Trouble Every Day: Feast or Famine
Dir. Claire Denis (2001)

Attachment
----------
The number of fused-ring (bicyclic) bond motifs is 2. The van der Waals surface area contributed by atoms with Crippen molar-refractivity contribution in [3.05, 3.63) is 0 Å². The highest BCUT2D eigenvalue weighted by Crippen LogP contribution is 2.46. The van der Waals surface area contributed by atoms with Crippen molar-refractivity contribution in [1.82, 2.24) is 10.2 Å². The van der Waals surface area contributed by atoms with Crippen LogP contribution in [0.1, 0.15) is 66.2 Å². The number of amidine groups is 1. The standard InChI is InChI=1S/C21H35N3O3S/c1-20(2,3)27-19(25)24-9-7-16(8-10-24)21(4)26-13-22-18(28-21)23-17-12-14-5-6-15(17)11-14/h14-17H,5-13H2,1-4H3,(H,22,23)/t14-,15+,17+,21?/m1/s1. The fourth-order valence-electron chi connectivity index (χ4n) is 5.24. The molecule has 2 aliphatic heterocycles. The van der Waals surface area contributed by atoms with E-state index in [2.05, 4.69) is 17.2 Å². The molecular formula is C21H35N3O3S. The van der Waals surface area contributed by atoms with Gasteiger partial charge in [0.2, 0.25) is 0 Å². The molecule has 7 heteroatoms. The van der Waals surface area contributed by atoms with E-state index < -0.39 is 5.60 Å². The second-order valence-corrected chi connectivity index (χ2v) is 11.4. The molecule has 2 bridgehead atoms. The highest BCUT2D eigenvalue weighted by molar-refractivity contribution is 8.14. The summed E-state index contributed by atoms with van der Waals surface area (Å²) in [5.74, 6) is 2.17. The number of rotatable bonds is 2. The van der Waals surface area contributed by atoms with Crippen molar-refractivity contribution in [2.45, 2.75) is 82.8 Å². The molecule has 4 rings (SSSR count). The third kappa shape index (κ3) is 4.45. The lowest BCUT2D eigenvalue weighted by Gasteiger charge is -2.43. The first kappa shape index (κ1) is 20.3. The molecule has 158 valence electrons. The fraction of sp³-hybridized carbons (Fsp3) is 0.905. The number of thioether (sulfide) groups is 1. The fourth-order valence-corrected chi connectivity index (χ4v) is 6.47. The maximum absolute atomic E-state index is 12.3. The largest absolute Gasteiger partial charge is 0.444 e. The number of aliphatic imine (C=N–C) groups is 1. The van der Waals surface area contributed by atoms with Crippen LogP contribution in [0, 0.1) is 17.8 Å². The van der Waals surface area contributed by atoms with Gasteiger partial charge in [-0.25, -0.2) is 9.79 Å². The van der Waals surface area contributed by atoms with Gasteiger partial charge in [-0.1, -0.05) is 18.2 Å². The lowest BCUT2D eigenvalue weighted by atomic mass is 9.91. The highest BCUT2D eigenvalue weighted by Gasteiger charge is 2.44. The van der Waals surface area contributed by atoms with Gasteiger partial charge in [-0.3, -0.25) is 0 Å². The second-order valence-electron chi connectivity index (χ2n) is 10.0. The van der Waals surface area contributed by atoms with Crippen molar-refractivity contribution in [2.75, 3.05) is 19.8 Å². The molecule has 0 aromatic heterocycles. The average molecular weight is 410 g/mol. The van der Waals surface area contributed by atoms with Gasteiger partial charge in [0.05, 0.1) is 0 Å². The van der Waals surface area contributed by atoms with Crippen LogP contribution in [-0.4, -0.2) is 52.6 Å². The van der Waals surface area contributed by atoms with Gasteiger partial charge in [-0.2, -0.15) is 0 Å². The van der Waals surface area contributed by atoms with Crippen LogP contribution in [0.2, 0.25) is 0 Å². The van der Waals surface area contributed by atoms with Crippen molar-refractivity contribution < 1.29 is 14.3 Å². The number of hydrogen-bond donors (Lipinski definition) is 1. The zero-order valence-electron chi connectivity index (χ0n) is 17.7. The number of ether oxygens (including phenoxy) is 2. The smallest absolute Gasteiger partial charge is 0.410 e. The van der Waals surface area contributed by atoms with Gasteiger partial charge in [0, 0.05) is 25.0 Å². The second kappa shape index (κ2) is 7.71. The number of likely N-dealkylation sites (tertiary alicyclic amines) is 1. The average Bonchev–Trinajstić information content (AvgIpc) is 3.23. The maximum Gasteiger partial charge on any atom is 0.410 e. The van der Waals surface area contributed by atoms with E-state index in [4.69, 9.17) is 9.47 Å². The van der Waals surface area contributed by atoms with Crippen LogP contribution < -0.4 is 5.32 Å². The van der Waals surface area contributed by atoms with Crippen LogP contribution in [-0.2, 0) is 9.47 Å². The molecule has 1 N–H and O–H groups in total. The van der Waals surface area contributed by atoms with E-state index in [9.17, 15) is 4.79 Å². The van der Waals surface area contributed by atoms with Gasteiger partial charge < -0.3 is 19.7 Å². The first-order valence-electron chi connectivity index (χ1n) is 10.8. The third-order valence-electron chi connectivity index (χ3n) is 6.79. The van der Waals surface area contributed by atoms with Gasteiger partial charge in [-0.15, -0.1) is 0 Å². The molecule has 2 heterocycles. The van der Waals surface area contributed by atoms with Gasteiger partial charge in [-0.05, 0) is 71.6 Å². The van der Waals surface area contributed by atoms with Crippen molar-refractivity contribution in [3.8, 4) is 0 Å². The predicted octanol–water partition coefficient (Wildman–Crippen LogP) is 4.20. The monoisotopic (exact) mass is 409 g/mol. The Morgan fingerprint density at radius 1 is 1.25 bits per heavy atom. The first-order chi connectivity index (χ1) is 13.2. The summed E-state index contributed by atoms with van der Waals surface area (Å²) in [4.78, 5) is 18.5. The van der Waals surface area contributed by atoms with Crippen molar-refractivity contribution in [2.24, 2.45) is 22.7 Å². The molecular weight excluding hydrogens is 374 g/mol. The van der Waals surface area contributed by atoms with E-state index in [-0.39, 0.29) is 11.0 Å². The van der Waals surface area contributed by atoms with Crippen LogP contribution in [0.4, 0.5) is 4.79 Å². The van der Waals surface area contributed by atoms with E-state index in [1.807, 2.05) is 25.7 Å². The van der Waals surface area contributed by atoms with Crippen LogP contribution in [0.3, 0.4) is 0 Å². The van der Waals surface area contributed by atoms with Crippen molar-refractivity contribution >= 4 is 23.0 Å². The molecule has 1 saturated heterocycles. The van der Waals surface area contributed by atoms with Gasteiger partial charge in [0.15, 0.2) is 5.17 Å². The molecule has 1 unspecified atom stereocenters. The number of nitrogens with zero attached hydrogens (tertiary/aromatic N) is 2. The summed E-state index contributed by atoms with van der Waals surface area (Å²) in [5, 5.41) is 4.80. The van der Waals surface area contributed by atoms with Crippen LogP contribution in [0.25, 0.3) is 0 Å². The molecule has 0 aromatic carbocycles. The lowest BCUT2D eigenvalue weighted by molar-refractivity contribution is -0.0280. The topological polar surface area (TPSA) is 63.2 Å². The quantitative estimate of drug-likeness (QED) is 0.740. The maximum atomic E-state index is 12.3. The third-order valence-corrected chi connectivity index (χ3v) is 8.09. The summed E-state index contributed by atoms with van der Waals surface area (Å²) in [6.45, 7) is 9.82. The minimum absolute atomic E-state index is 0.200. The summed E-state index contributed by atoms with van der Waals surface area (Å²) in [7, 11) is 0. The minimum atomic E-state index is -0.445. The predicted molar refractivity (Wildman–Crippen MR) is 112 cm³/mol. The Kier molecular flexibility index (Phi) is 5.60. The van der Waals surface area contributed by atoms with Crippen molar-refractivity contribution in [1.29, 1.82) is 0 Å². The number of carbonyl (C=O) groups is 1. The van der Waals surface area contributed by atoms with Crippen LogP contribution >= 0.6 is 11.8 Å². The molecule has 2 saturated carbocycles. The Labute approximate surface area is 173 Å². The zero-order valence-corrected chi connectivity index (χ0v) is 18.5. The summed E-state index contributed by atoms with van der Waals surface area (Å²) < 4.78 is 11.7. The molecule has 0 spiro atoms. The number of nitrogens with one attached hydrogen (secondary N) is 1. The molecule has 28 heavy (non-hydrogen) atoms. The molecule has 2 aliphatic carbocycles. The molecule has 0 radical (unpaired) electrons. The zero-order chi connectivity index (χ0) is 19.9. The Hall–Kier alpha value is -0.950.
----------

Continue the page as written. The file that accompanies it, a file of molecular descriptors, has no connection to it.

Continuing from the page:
Have you ever loved someone so much you wanted to eat them so that they were a part of you? Well do I have a movie for you… The New French Extremity is a film movement wherein the extremes of human emotion and brutality is explored to its fullest, giving us classics such as Irreversible, Martyrs, and Claire Denis’ 2001 film Trouble Every Day. The film is about a young newlywed couple, Shane (Vincent Gallo) and June (Tricia Vessey) who go to Paris on their honeymoon to spend some alone time together. They check into a hotel room, white linens and towels indicative of the fresh new relationship that the couple has. However, as we see bite marks on the disrobed June, we begin to feel that something darker lays beneath the surface of their love. Their relationship is paralleled with that of Leo (Alex Descas) and Core (Beatrice Dalle), a doctor and his wife who are deep into the throes of the torment that awaits Shane and June. When their lives intersect, both couples will be forever changed. The film is impeccably scripted, as seemingly all New French Extremity films are, and the direction is likewise flawless. We are initially kept in the dark about the troubles that have befallen our two couples, but the film’s main conceit of devouring love is skillfully navigated by Denis in a way that most American directors wouldn’t dare. That is, after all, a large part of the New French Extremity: making bold, courageous filmmaking choices that are not for the faint of heart and executing them immaculately. What Denis manages to do by contrasting these two couples, and later merging them, is art in cinema, and it’s beautiful to watch, regardless of the outcome. The film delves into the technothriller genre quite aptly, as the plot revolves around Dr. Leo’s discovery and Shane’s attempt to track him down, but it is more of a cannibal film than anything else, albeit an interesting take on the matter. The white cleanness from the beginning of the film begins to transform to the dirty, bloody mess that it eventually becomes, and the two couples’ fates intertwine and the demons of the past are brought to the present. It’s an erotic horror film, but in a way that makes the eroticism horrific. Dalle’s performance is incredible and incredibly disturbing, and while I hesitate to call her trysts beautiful, there is definitely an aspect of virtuosity in the way that Denis handles her artistic annihilation. Which is all a clever and falsely academic way to say that she’s supremely fucked up, and her behavior throughout the film is meant to disturb much more than to titillate. Disturb it does, but no one will hold it against you if it titillates a little as well. The film fails on a couple of different fronts, unfortunately, none of which are particularly harmful to the effect and longevity of the movie itself. First, Vincent Gallo delivers one of the most stilted performances I have ever seen throughout most of the film. It’s hard, when viewing a film of this caliber, not to chalk that up to the demands of the director, and as to whether that was called for in the script, I can’t say. What I can say is that, while all of the other actors delivered heartfelt, attention-grabbing performances, Mr. Gallo seems like he couldn’t act his way out of a paper bag. By all accounts, he’s quite a self-centered douchebag, but I’ll refrain from delving too deeply into that here. The other defect from which the film suffers is its slow-as-molasses plot. Things eventually heat up, as plots in these films are wont to do, but it certainly does not have the breakneck pacing of Frontiers, or even the meandering nihilism of Breillat’s Anatomy of Hell. There is a certain poetry about the pace in which the film operates, but it’s difficult at times to tell whether it’s poetry that the audience needs to hear. There is a difference between art and pretension, though it is a fine line to walk and one that is easily crossed. There is also nothing wrong with a slow burn movie, even one that takes hours to get to its final fever pitch. I could not, in good conscience, call Denis pretentious from this one film. I couldn’t even, in fairness, declare the pretension of Vincent Gallo through this one film. What I can say is that, whether by design or purely by talent, Vincent Gallo’s acting is inadequate and not enthralling enough to carry a film like this. If we were to get into a star-based rating, the film loses at least two stars for casting him as the lead, which is unfortunate, because the rest of the film is stellar and it’s a truly interesting concept. It is difficult, after the entire history of film, to come up with a brand new take on a subgenre of horror. While I don’t believe that you can claim that entirely with this film, it is certainly a different angle than we’ve seen in the past. It’s a capable entry into the New French Extremity pantheon, but it fails to bring itself to the top of the mountain and leaves us wanting more in a way that it will never be able to deliver. It’s a truly frustrating film, because what we get is, in large part, almost perfect… In the end, however, it’s not perfect enough, and that is as devastatingly sad as the overall message of the film. Who this film is for: Horror-as-art aficionados; New French Extremity fans; Blood freaks Bottom line: Denis has created something truly extraordinary in Trouble Every Day, even capturing one of the more disturbing scenes in the genre. However, the slow pacing and Vincent Gallo prevent the film from reaching perfection. It’s still a beautiful film, and a gem in the New French Extremity category. It’s one of those films that you know, after watching, is art, but you can’t bring yourself to completely buy into the medium on which it capitalizes. Dalle, however, delivers a virtuoso performance in the film, and all of the others in the film are just objects to tie us over until she has another scene. The most frustrating film of the genre for me, but still one everyone who is interested in French Extremity must watch for themselves.